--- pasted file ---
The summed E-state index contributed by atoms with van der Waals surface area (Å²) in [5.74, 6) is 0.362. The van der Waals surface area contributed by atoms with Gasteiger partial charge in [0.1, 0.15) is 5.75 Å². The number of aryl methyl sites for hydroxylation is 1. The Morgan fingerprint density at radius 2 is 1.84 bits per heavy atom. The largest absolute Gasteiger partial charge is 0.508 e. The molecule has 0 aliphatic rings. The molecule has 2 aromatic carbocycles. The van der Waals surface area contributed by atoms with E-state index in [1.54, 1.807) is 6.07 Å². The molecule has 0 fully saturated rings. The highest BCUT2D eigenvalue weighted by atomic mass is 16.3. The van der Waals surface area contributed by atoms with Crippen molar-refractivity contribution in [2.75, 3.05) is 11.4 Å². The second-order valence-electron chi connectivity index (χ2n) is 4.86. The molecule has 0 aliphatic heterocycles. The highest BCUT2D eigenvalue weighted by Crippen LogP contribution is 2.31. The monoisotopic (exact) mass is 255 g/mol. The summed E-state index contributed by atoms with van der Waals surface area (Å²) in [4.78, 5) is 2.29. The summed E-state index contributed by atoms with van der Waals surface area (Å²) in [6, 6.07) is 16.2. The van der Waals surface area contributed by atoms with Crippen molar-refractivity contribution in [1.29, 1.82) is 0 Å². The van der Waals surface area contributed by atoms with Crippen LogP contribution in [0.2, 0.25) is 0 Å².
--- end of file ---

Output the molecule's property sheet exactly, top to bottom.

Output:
The summed E-state index contributed by atoms with van der Waals surface area (Å²) in [5.74, 6) is 0.362. The van der Waals surface area contributed by atoms with Gasteiger partial charge in [0.1, 0.15) is 5.75 Å². The number of aryl methyl sites for hydroxylation is 1. The Morgan fingerprint density at radius 2 is 1.84 bits per heavy atom. The largest absolute Gasteiger partial charge is 0.508 e. The molecule has 0 aliphatic rings. The molecule has 2 aromatic carbocycles. The van der Waals surface area contributed by atoms with E-state index in [1.54, 1.807) is 6.07 Å². The molecule has 0 fully saturated rings. The highest BCUT2D eigenvalue weighted by atomic mass is 16.3. The van der Waals surface area contributed by atoms with Crippen molar-refractivity contribution in [2.75, 3.05) is 11.4 Å². The second-order valence-electron chi connectivity index (χ2n) is 4.86. The molecule has 0 aliphatic heterocycles. The highest BCUT2D eigenvalue weighted by Crippen LogP contribution is 2.31. The monoisotopic (exact) mass is 255 g/mol. The summed E-state index contributed by atoms with van der Waals surface area (Å²) in [4.78, 5) is 2.29. The summed E-state index contributed by atoms with van der Waals surface area (Å²) in [6, 6.07) is 16.2. The van der Waals surface area contributed by atoms with Crippen molar-refractivity contribution in [1.29, 1.82) is 0 Å². The van der Waals surface area contributed by atoms with Crippen LogP contribution in [0.2, 0.25) is 0 Å².